New Delhi: Alikely rise in oil prices, a drop in corporate tax rates and the burden of the Seventh Pay Commission (which will increase salaries of government employees) will make it tough for the government to stick to its fiscal consolidation roadmap starting 2016-17, the World Bank said on Thursday, even as the government gets down to prepare its next budget, which will be presented in February 2016.
“Oil prices are unlikely to decline further, with the World Bank among other observers projecting a modest increase. Corporate tax rates will be reduced over four years beginning FY 16-17, from the existing 30% to 25%, posing downward pressure on direct taxes if not accommodate the implementation of recommendations from the 7th Pay Commission, which is expected to submit its report in January 2016,” the World Bank said in its bi-annual India Development Update.
The centre has said it will bring down fiscal deficit to 3.9% of gross domestic product (GDP) in 2015-16, and further to 3.5% and 3% in the next two years.
The World Bank, however, kept its growth projection for India unchanged at 7.5% for 2016-17, saying that the higher capital expenditure in last six months will even out the effect of increased global uncertainty.
The Bank said that while in the near term, India is well-positioned to weather the global volatility due to low trade exposure to China, fairly closed local bond markets and sufficient forex reserves (worth nine months of imports), in the medium term, the Indian economy will not be immune to a slowdown in global demand and heightened volatility. It projected the economy to grow at 7.8% and 7.9% in 2017-18 and 2018-19, respectively, as investment rebounds.
“India’s ambitious program of structural reforms and infrastructure investments is proceeding, albeit at a slower pace than envisaged... Although India may be able to achieve fast GDP growth without export growth for a short period, sustaining high rates of GDP growth over a long period will require a recovery of export growth,” it added.
Merchandise exports contracted in September for the 10th straight month as shipments of petroleum products continued to decline on lower crude oil prices and external demand remained weak amid a tepid global economic recovery.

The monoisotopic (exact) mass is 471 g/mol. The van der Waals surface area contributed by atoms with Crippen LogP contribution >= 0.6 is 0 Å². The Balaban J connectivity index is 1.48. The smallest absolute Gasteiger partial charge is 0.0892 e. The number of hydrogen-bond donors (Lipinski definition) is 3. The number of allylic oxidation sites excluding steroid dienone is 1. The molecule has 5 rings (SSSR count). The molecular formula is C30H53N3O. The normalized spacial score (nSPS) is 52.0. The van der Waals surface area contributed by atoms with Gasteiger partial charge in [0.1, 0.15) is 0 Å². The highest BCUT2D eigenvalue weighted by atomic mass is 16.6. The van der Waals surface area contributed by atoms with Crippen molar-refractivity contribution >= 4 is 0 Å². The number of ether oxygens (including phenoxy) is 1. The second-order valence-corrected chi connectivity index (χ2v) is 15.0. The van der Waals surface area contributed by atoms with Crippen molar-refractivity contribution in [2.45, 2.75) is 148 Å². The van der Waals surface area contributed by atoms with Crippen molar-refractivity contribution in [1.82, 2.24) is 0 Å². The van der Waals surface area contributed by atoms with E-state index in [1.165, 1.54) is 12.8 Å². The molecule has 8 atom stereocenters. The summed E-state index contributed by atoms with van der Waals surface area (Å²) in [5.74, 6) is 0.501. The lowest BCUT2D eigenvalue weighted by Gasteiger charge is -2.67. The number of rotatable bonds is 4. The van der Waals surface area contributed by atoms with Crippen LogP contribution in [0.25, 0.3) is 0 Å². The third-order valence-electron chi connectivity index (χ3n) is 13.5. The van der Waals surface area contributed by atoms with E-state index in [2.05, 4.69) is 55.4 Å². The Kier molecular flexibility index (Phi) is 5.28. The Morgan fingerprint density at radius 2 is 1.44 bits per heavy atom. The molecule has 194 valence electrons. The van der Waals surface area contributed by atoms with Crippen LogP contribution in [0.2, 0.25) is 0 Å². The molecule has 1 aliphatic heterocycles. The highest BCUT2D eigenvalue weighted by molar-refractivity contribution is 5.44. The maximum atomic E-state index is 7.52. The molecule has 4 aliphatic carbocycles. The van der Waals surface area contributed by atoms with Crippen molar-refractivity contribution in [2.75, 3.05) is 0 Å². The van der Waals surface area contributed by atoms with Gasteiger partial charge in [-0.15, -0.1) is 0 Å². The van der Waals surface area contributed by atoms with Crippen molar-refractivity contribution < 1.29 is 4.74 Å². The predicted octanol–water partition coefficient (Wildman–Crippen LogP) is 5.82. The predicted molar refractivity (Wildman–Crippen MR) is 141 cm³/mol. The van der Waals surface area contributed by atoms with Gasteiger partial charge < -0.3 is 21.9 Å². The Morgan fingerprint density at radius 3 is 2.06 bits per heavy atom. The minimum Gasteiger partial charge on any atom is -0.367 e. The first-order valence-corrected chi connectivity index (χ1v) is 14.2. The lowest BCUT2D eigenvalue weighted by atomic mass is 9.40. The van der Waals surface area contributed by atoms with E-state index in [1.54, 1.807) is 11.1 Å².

The World Bank projected the current account deficit will rise to 1.7% of GDP and 2% of GDP in 2016-17 and 2017-18, respectively, from an estimated 1.4% of GDP this fiscal year, as import growth overshoots export performance.
India Ratings on Thursday cut its 2015-16 growth projection for India to 7.5% from 7.7% due to expected lower agricultural growth caused by deficient rainfall. “Although investment is showing the signs of incipient recovery, Ind-Ra believes a full blown investment recovery will take anywhere between 12 to 18 months. The likelihood of the consumption demand growing at 8.2% has brightened in FY16 (FY15: 6.3%; FY14: 6.2%) on a significant moderation in inflation and inflationary expectations,” it added.
The Bank said a faster economic recovery hinges on the implementation of key reforms such as enacting the goods and services tax, boosting the balance sheets of public sector banks, rebooting the public-private partnership model, improving the ease of doing business, and amending land acquisition and labour regulations.
External risks to the economy may resurface in the event a tightening of US monetary policy disrupts capital flows to emerging markets, as was the case during the “taper tantrum” of mid-2013, affecting financing conditions and delaying investments, the Bank said. “Finally, extreme weather is predicted to continue globally, with a severe El Niño forecast for the remainder of 2015 and posing upside risks for food prices,” it added.
SOURCE - livemint. com